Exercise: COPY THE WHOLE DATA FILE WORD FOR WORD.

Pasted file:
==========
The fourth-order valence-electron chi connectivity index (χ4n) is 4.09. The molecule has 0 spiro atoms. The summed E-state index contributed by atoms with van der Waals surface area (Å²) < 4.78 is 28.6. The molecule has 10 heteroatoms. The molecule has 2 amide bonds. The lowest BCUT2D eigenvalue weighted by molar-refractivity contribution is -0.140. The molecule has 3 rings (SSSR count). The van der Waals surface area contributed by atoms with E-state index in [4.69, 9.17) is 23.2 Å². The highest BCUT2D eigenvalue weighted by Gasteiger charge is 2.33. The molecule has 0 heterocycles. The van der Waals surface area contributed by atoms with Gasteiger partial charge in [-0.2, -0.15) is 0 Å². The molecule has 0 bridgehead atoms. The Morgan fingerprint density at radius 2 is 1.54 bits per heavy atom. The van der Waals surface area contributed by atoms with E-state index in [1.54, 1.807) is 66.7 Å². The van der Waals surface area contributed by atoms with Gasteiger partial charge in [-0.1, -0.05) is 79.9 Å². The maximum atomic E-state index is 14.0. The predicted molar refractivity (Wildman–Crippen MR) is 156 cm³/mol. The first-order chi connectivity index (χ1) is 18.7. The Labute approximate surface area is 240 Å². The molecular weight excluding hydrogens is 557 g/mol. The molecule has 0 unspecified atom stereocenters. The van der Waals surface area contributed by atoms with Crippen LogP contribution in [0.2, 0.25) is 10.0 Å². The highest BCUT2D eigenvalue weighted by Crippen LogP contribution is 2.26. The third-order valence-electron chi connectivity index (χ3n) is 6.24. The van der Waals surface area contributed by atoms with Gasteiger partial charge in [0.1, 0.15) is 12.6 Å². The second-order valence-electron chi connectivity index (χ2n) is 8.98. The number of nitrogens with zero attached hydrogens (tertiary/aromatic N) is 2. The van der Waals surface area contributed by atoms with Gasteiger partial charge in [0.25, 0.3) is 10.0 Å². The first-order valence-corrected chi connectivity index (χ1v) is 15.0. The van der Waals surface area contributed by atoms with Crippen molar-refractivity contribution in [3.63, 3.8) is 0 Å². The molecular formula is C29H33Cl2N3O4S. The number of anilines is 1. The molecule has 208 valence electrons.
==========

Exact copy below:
The fourth-order valence-electron chi connectivity index (χ4n) is 4.09. The molecule has 0 spiro atoms. The summed E-state index contributed by atoms with van der Waals surface area (Å²) < 4.78 is 28.6. The molecule has 10 heteroatoms. The molecule has 2 amide bonds. The lowest BCUT2D eigenvalue weighted by molar-refractivity contribution is -0.140. The molecule has 3 rings (SSSR count). The van der Waals surface area contributed by atoms with E-state index in [4.69, 9.17) is 23.2 Å². The highest BCUT2D eigenvalue weighted by Gasteiger charge is 2.33. The molecule has 0 heterocycles. The van der Waals surface area contributed by atoms with Gasteiger partial charge in [-0.2, -0.15) is 0 Å². The molecule has 0 bridgehead atoms. The Morgan fingerprint density at radius 2 is 1.54 bits per heavy atom. The van der Waals surface area contributed by atoms with E-state index in [1.54, 1.807) is 66.7 Å². The van der Waals surface area contributed by atoms with Gasteiger partial charge in [-0.1, -0.05) is 79.9 Å². The maximum atomic E-state index is 14.0. The predicted molar refractivity (Wildman–Crippen MR) is 156 cm³/mol. The first-order chi connectivity index (χ1) is 18.7. The Labute approximate surface area is 240 Å². The molecular weight excluding hydrogens is 557 g/mol. The molecule has 0 unspecified atom stereocenters. The van der Waals surface area contributed by atoms with Crippen LogP contribution in [0.2, 0.25) is 10.0 Å². The highest BCUT2D eigenvalue weighted by Crippen LogP contribution is 2.26. The third-order valence-electron chi connectivity index (χ3n) is 6.24. The van der Waals surface area contributed by atoms with Gasteiger partial charge in [0.1, 0.15) is 12.6 Å². The second-order valence-electron chi connectivity index (χ2n) is 8.98. The number of nitrogens with zero attached hydrogens (tertiary/aromatic N) is 2. The van der Waals surface area contributed by atoms with Gasteiger partial charge in [0.25, 0.3) is 10.0 Å². The first-order valence-corrected chi connectivity index (χ1v) is 15.0. The van der Waals surface area contributed by atoms with Crippen molar-refractivity contribution in [3.63, 3.8) is 0 Å². The molecular formula is C29H33Cl2N3O4S. The number of anilines is 1. The molecule has 208 valence electrons.